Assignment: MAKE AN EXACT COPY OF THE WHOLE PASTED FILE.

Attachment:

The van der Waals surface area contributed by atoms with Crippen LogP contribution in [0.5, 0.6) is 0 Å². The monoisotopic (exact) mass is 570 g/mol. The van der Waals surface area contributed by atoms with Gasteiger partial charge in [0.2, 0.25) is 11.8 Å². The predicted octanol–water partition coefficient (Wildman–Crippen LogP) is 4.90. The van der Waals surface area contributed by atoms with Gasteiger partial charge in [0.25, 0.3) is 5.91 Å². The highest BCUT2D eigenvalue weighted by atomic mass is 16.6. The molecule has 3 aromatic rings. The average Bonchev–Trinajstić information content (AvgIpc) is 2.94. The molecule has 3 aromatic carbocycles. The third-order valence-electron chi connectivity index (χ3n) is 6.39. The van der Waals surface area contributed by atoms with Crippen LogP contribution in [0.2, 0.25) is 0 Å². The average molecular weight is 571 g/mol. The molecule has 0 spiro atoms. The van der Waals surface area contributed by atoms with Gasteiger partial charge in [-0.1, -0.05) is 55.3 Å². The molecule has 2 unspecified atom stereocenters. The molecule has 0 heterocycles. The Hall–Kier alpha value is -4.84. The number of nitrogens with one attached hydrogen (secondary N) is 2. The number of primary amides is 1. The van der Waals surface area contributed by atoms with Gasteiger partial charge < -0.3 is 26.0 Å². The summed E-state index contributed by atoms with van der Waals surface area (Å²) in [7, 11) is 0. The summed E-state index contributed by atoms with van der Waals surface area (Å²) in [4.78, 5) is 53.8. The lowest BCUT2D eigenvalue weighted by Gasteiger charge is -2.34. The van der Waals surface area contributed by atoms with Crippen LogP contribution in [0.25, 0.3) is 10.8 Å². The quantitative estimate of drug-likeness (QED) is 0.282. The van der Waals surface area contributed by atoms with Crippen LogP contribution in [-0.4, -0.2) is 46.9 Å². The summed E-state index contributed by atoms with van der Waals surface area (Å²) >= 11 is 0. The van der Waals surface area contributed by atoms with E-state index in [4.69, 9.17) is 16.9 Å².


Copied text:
The van der Waals surface area contributed by atoms with Crippen LogP contribution in [0.5, 0.6) is 0 Å². The monoisotopic (exact) mass is 570 g/mol. The van der Waals surface area contributed by atoms with Gasteiger partial charge in [0.2, 0.25) is 11.8 Å². The predicted octanol–water partition coefficient (Wildman–Crippen LogP) is 4.90. The van der Waals surface area contributed by atoms with Gasteiger partial charge in [0.25, 0.3) is 5.91 Å². The highest BCUT2D eigenvalue weighted by atomic mass is 16.6. The molecule has 3 aromatic rings. The average Bonchev–Trinajstić information content (AvgIpc) is 2.94. The molecule has 3 aromatic carbocycles. The third-order valence-electron chi connectivity index (χ3n) is 6.39. The van der Waals surface area contributed by atoms with Crippen LogP contribution in [0.2, 0.25) is 0 Å². The average molecular weight is 571 g/mol. The molecule has 0 spiro atoms. The van der Waals surface area contributed by atoms with Gasteiger partial charge in [-0.1, -0.05) is 55.3 Å². The molecule has 2 unspecified atom stereocenters. The molecule has 0 heterocycles. The Hall–Kier alpha value is -4.84. The number of nitrogens with one attached hydrogen (secondary N) is 2. The number of primary amides is 1. The van der Waals surface area contributed by atoms with Gasteiger partial charge < -0.3 is 26.0 Å². The summed E-state index contributed by atoms with van der Waals surface area (Å²) in [7, 11) is 0. The summed E-state index contributed by atoms with van der Waals surface area (Å²) in [4.78, 5) is 53.8. The lowest BCUT2D eigenvalue weighted by Gasteiger charge is -2.34. The van der Waals surface area contributed by atoms with Crippen LogP contribution in [0.25, 0.3) is 10.8 Å². The quantitative estimate of drug-likeness (QED) is 0.282. The van der Waals surface area contributed by atoms with Crippen LogP contribution in [-0.4, -0.2) is 46.9 Å². The summed E-state index contributed by atoms with van der Waals surface area (Å²) >= 11 is 0. The van der Waals surface area contributed by atoms with E-state index in [4.69, 9.17) is 16.9 Å².